The international community toughened its response to the bloodshed, while Americans and other foreigners were evacuated from the chaos roiling Libya.

In New York, the U.N. Security Council voted unanimously to slap sanctions on the Qaddafi regime. The council imposed an arms embargo and called on U.N. member states to freeze the assets of Qaddafi and his children. The council also imposed a travel ban on the Qaddafi family and 10 close associates.

Council members also agreed 15-0 to refer the regime's deadly crackdown to a permanent war crimes tribunal for an investigation of possible crimes against humanity.

The action came after U.N. Secretary-General Ban Ki-moon said some estimates indicate more than 1,000 people have been killed in less than two weeks since the protests broke out in Libya.

President Barack Obama said Qaddafi has lost his legitimacy to rule and must step down immediately. Obama, who made the comments Saturday to German Chancellor Angela Merkel, signed an executive order a day earlier that froze assets held by Qaddafi and four of his children in the United States.

In Tripoli, most residents stayed in their homes Saturday, terrified of bands of armed men at checkpoints and patrolling the city.

A 40-year-old business owner said he had seen Qaddafi supporters enter one of the regime's Revolutionary Committee headquarters Saturday and leave with arms. He said the regime is offering a car and money to any supporters bringing three people with them to join the effort.

"Someone from the old revolutionary committees will go with them so they'll be four," the witness said when reached by telephone from Cairo. "They'll arm them to drive around the city and terrorize people."

Other residents reported seeing trucks full of civilians with automatic rifles patrolling their neighborhoods. Many were young, even teenagers, and wore green arm bands or cloths on their heads to show their affiliation to the regime, residents said. All spoke on condition of anonymity for fear of reprisals.

Tripoli, home to about a third of Libya's population of 6 million, is the center of the eroding territory that Qaddafi still controls.

Even in the Qaddafi-held pocket of northwestern Libya around Tripoli, several cities have also fallen to the rebellion. Militiamen and pro-Qaddafi troops were repelled when they launched attacks trying to take back opposition-held territory in Zawiya and Misrata in fighting that killed at least 30 people.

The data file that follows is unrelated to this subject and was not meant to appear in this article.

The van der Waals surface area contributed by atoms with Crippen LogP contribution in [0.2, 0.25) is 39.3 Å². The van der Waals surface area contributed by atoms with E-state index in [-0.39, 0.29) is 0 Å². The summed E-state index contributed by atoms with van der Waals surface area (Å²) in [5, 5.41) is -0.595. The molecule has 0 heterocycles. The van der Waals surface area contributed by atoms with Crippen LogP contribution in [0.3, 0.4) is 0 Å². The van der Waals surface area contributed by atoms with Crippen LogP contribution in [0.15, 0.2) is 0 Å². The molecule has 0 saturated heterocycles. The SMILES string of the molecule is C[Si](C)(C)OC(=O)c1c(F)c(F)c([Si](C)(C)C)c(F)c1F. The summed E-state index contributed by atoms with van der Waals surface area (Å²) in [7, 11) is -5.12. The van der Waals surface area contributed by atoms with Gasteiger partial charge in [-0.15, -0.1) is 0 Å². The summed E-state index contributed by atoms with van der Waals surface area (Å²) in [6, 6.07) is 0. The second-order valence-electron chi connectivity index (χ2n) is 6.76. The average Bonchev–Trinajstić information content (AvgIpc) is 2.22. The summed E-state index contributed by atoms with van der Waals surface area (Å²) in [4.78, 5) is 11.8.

Qaddafi's son, Seif al-Islam, told foreign journalists invited by the government to Tripoli that there were no casualties in Tripoli and that the capital was "calm."

"Everything is peaceful," he said. "Peace is coming back to our country."

He said the regime wants negotiations with the opposition and said there were "two minor problems" in Misrata and Zawiya. There, he said, "we are dealing with terrorist people," hut he hoped to reach a peaceful settlement with them.

Most shops in Tripoli were closed and long lines formed at bakeries as people ventured out for supplies.

In Misrata, a resident said the opposition was still in control of the city, which was calm Saturday, with many shops open and a local committee running civic affairs.

But the opposition only held parts of the sprawling Misrata Air Base after Friday's attack by Qaddafi supporters, he added.

The troops used tanks against the rebels at the base and succeeded in retaking part of it in battles with residents and army units who had joined the uprising against Qaddafi, said a doctor and a resident wounded in the battle on the edge of Misrata, Libya's third-largest city, about 120 miles from the capital. The doctor said 25 people had been killed in fighting at the base since Thursday.

The opposition also held complete control of Sabratha, a town west of Tripoli famed for nearby ancient Roman ruins, with no police or any security forces associated with the Qaddafi regime, said Khalid Ahmed, a resident. He added that tribes were trying to organize a march on Tripoli, although a checkpoint outside the capital would stop anyone from entering.

"All of Libya is together," Ahmed said. "We are not far from toppling the regime."